Every person with Parkinson’s disease experiences a unique set of symptoms and rate of progression. It may come as no surprise that the medication that people with Parkinson’s use will vary as well.
Every person with Parkinson’s disease experiences a unique set of symptoms and rate of progression. It may come as no surprise that the medication that people with Parkinson’s use will vary as well. People may start medications at different times than others, and they may start on different medications.
Common Parkinson’s Medications:
- Levodopa/Carbidopa (Sinemet, Stalevo)
- Mono-Amine Oxidase Inhibitors (Azilect, Zelapar)
- Dopamine agonists (Mirapex, Requip)
- Anticholinergics (Artane, Cogentin)
- Amantadine (Symmetrel)
- Beta-blocking agents
- COMT Inhibitors (Tasmar, Comtan)
Each medication acts differently and has its own potential side effects. Anytime you receive a new prescription, be sure to tell your doctor or pharmacist about all other medications (prescription and over-the-counter), vitamins and supplements you take!
The following information about safe vs. unsafe medication comes from the Parkinson’s Handbook, a publication of by The American Parkinson’s Disease Association (APDA).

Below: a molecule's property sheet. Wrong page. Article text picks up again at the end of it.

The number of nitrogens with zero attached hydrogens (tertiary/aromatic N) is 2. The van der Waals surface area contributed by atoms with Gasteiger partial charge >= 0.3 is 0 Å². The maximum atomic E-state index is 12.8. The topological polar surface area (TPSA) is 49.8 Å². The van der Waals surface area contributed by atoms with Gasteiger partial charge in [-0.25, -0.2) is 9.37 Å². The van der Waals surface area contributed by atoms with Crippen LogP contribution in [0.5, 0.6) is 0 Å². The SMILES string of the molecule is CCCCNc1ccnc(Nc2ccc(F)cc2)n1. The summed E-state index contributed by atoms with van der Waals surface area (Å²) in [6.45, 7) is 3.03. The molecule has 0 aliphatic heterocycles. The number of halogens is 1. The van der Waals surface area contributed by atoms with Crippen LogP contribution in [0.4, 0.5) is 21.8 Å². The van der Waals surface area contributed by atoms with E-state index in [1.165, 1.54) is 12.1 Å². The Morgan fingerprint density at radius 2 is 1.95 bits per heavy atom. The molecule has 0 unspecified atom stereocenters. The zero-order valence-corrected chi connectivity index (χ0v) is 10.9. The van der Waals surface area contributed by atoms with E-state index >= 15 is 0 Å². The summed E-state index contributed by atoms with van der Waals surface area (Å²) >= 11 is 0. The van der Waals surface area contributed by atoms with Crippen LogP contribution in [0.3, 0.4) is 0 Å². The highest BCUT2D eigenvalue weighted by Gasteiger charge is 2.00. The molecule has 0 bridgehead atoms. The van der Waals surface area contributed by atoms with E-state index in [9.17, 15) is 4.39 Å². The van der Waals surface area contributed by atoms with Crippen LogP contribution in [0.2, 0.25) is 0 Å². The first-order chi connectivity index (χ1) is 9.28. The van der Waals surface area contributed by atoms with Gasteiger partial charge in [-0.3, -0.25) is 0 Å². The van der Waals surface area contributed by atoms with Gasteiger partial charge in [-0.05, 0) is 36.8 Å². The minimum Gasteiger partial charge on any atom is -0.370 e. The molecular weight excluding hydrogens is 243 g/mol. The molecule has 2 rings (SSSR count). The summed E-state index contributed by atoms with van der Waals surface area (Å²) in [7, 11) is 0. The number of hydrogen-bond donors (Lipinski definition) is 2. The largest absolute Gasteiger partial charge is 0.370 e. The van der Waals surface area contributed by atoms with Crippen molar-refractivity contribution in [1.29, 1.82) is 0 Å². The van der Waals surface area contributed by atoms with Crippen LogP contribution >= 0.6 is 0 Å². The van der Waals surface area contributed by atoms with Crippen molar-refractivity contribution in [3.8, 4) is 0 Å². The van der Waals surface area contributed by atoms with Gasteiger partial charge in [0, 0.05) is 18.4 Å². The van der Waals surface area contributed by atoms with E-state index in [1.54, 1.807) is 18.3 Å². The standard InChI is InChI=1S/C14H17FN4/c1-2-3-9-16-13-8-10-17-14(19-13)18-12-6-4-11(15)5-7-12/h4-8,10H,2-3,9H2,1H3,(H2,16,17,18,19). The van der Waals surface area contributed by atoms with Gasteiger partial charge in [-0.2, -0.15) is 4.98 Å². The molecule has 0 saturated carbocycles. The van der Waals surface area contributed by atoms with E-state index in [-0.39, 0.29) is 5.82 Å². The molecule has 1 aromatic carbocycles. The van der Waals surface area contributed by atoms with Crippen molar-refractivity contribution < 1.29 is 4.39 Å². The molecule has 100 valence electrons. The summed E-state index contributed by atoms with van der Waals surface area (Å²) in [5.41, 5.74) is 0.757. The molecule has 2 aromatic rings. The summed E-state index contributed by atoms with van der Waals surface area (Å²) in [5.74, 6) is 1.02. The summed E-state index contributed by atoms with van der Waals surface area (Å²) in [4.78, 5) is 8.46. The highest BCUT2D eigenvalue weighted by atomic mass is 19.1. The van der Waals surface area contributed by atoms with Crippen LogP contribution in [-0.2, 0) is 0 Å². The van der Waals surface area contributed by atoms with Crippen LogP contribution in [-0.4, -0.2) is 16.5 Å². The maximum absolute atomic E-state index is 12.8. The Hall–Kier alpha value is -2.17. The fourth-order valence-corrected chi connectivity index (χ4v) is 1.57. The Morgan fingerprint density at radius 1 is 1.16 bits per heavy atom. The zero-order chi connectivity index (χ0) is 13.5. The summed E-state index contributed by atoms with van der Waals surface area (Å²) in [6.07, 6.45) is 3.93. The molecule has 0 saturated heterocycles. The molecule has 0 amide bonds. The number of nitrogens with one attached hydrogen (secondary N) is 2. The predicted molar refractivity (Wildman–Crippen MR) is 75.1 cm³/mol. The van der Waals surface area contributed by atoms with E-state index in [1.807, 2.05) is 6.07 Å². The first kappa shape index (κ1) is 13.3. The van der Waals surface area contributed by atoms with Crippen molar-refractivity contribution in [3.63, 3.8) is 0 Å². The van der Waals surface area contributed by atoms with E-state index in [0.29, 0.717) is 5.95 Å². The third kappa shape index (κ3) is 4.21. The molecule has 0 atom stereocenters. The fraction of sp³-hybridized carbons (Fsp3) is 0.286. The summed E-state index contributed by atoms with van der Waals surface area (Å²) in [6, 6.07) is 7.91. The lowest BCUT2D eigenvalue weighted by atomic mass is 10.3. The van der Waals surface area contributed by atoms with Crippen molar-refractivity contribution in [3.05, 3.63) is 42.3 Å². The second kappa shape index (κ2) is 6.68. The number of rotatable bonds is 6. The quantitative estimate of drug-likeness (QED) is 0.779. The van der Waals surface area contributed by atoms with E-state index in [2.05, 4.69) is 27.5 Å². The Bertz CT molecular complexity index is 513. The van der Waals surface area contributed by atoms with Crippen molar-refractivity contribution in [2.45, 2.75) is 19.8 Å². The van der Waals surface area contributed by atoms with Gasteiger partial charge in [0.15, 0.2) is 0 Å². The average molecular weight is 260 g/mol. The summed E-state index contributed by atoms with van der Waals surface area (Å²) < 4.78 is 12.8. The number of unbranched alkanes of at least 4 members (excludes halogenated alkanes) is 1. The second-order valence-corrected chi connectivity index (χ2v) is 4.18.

|Safe Medications:||Medications to Avoid:|
|Quetiapine (Seroquel ®), clozapine (Clozaril)||Avoid all other typical and atypical anti-psychotics|
|Most are safe to use, but narcotic medications may cause confusion/psychosis and constipation||If patient is taking MAOB inhibitor such as selegiline or rasagiline (Azilect®), avoid meperidine (Demerol®)|
|Request a consult with the anesthesiologist, surgeon and Parkinson’s doctor to determine best anesthesia given your Parkinson’s symptom and medications||If patient is taking MAOB inhibitor such as selegiline or rasagiline (Azilect®), avoid: meperidine (Demerol®), tramadol (Rybix®, Ryzolt®, Ultram®), droperidol (Inapsine®), methadone (Dolophine®, Methadose®), propoxyphene (Darvon® , PP-Cap®), cyclobenzaprine (Amrix®, Fexmid® , Flexeril®), halothane (Fluothane®)|
|Domperidone (Motilium®), trimethobenzamide (Tigan® , ondansetron (Zofran®), dolasetron (Anzemet ®), granisetron (Kytril® )||prochlormethazine (Compazine®), metoclopramide (Reglan®), promethazine (Phenergan® , droperidol (Inapsine®)|
|Fluoxetine (Prozac® ), sertraline (Zoloft® ), paroxetine (Paxil®), citalopram (Celexa®), escitalopram (Lexapro®), venlafaxine (Effexor® )||amoxapine (Asendin® )|
Prescriptions for Parkinson’s medications can be costly. Consider asking your doctor about generic medications. Many medicines (but not all) may be available to you through prescription assistance programs.